A limited power to grant what amounts to publicity orders in respect of defamation cases has existed for some time under the summary disposal procedure.  Under section 9(1)(b) of the Defamation Act 1996, where a claimant has been successful under the procedure (that is in clear cut cases) and where agreement cannot be reached on the form of an apology, the Court has the ultimate power to order the defendant to publish of a summary of the Court’s judgment.  However, this statutory power is not available for final judgment and has been rarely used.

The Samsung judgment therefore provides the basis for a potentially much broader use of publicity orders.

It seems that the Court intended a two-fold test for the grant of such orders.  Firstly that there be a “need to dispel commercial uncertainty“.  Secondly, that the order be proportionate. 

Some – but by no means all – defamation cases to relate to commercial reputation.   On the basis of the Court of Appeal judgment, where a libel has created commercial uncertainty, there would appear to be strong grounds in the right case for the Court to consider granting of a suitable publicity order requiring the defendant to publish a clarification.  In respect of those that do not relate to commercial matters, there seems no obvious reason why the Courts would not seek to extend the ambit of publicity orders to cover personal as well as commercial reputation, particularly given the increasing judicial understanding of personal reputation to be comprised in the right of privacy under Article 8 of the European Convention on Human Rights and so worthy of particularly protection and remedy.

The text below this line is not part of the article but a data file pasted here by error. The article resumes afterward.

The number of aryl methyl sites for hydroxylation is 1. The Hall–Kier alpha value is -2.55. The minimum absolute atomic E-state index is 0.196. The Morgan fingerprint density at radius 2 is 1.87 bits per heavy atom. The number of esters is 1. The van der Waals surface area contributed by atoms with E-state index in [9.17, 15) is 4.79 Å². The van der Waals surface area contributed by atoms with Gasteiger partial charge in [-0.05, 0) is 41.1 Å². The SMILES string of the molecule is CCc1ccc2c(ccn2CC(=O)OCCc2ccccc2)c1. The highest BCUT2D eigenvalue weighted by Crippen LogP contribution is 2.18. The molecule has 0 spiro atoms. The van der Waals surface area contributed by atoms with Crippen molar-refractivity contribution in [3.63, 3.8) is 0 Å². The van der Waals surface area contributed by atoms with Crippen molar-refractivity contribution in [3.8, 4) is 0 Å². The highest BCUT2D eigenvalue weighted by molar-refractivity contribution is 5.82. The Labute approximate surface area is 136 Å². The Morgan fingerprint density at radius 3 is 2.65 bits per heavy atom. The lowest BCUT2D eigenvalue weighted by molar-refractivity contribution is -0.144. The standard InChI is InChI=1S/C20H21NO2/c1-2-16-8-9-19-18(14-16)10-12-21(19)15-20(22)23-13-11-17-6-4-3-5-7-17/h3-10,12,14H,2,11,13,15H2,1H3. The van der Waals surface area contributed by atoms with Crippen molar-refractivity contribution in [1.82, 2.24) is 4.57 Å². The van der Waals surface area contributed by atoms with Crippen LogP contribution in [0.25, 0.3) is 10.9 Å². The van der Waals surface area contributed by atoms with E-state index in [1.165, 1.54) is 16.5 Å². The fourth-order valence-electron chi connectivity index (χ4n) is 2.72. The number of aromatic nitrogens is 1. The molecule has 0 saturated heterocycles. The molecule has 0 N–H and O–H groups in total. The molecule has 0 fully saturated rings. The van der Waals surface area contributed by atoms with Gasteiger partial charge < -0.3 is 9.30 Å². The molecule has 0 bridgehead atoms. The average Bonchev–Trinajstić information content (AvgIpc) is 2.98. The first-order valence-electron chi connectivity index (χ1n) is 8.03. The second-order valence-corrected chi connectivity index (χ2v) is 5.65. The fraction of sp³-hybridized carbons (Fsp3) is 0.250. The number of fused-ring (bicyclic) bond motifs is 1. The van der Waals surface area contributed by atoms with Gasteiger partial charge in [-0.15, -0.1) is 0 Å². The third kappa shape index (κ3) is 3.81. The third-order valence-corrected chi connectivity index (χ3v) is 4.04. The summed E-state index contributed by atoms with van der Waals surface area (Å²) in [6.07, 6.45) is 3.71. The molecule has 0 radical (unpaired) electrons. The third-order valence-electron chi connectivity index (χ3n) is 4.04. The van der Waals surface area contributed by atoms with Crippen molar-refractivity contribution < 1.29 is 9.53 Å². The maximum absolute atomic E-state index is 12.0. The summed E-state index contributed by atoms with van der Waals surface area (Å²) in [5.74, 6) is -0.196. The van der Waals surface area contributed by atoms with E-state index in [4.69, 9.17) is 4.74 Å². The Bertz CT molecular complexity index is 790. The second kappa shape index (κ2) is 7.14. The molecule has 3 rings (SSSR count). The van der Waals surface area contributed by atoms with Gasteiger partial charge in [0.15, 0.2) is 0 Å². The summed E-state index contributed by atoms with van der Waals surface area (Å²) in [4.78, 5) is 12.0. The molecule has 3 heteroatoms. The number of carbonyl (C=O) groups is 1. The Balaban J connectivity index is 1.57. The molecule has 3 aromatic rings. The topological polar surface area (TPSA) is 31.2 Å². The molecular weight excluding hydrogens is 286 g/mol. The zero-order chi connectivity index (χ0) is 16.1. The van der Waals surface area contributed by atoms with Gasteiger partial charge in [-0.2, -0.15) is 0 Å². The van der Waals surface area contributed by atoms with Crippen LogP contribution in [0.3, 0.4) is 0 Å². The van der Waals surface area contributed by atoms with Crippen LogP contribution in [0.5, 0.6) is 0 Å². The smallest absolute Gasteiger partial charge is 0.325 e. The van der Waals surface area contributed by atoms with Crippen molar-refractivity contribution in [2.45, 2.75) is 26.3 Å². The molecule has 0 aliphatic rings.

In terms of whether a publicity order would be proportionate, it should be noted that in Samsung, the Patents Court and the Court of Appeal were both prepared to grant such an order despite the fact that there was no doubt that Samsung certainly had the resources to publicise the result of the judgment itself.  Sir Robin stated firmly:

Apple itself must (having created the confusion) make the position clear: that it acknowledges that the court has decided that these Samsung products do not infringe its registered design. The acknowledgement must come from the horse’s mouth. Nothing short of that will be sure to do the job completely.